The other thing is that Fr. Rutler heavily slants things (as I mentioned in my previous post) with his choice of words. If he likes something, he makes it sound extra fancy.  If he dislikes something, he digs up as much dirt as he can, mentioning exactly which drugs were involved in the overdose, for instance.  He makes people sound silly and pathetic — the weeping of Sting and Elton John at a funeral, for instance.  And I note that the photo used of David Bowie was highly unflattering.  There are so many nice photos of him, but it’s all part of the negative theme.  Michael Jackson is referred to as a “crooner.”  He refers to Michael Jackson and David Bowie “and their sort.”  (And their “sort”!?  Oh gag!  Such a superior tone!)  He disparages at every opportunity, describing things to make people (and the Church) look bad.

He says that the Vatican plunged into mourning for this man.  He refers to the Vatican’s words as impulsive effusions of grief.  And with respect to the Catholic News Service’s piece about Versace, Fr. Rutler describes it like this: one thinks of the breathless Catholic News Service commentary in 2009.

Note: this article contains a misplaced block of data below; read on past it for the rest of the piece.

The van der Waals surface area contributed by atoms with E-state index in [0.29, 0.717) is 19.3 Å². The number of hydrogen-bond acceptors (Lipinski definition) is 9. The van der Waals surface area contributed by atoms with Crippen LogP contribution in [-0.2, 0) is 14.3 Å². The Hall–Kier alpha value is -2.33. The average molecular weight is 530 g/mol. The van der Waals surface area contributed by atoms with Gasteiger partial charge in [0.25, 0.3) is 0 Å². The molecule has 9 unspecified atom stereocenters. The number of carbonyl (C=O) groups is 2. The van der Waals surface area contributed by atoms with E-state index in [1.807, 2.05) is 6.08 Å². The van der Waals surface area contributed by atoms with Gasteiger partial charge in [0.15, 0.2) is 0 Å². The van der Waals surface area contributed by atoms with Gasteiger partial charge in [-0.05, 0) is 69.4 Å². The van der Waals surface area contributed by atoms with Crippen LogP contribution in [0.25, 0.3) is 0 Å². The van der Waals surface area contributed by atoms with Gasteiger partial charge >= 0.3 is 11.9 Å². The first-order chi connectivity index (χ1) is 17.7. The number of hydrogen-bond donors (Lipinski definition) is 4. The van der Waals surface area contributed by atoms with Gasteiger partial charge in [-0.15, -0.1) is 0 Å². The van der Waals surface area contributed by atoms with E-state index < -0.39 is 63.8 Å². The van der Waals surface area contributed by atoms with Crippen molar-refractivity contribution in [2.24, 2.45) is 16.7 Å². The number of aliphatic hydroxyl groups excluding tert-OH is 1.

All of these words are intended to paint a picture of people who are overly emotional.

I don’t think they were.  I think they were focused on their own jobs at the moment, whether that was making a speech or writing an article in time for the printing deadline.

Mind you, if these people were emotional, that would be okay.  When people die, then sometimes other people mourn.  Sometimes other people are sad.  And it is possible for people to be sad when they hear of the death of someone whom they never met in person, such as a celebrity or a long-distance friend.

On Good Friday, people think about the death of Christ, and they are sometimes sad.

Jesus wept at the tomb of Lazarus.  He missed seeing him in person.

Grief is a normal thing, and there is nobody created who is unworthy of a tribute of some kind.  Every person was once a little baby, and in the eyes of God (and Mother Church), all people (even the rock stars, Fr. Rutler) are as precious as they were when they were first conceived.  People don’t escape the loving and watchful eye of God if they go astray.

You, Father Rutler, on the other hand, write an article called “Misplaced Grief,” and say (boastfully) that you did not know that David Bowie had been born.  (“Consequently, it was no surprise that news of the death of David Bowie was the first time I knew that he had been alive.”)   And of course, you go on to talk about what music you do like, as if we all care.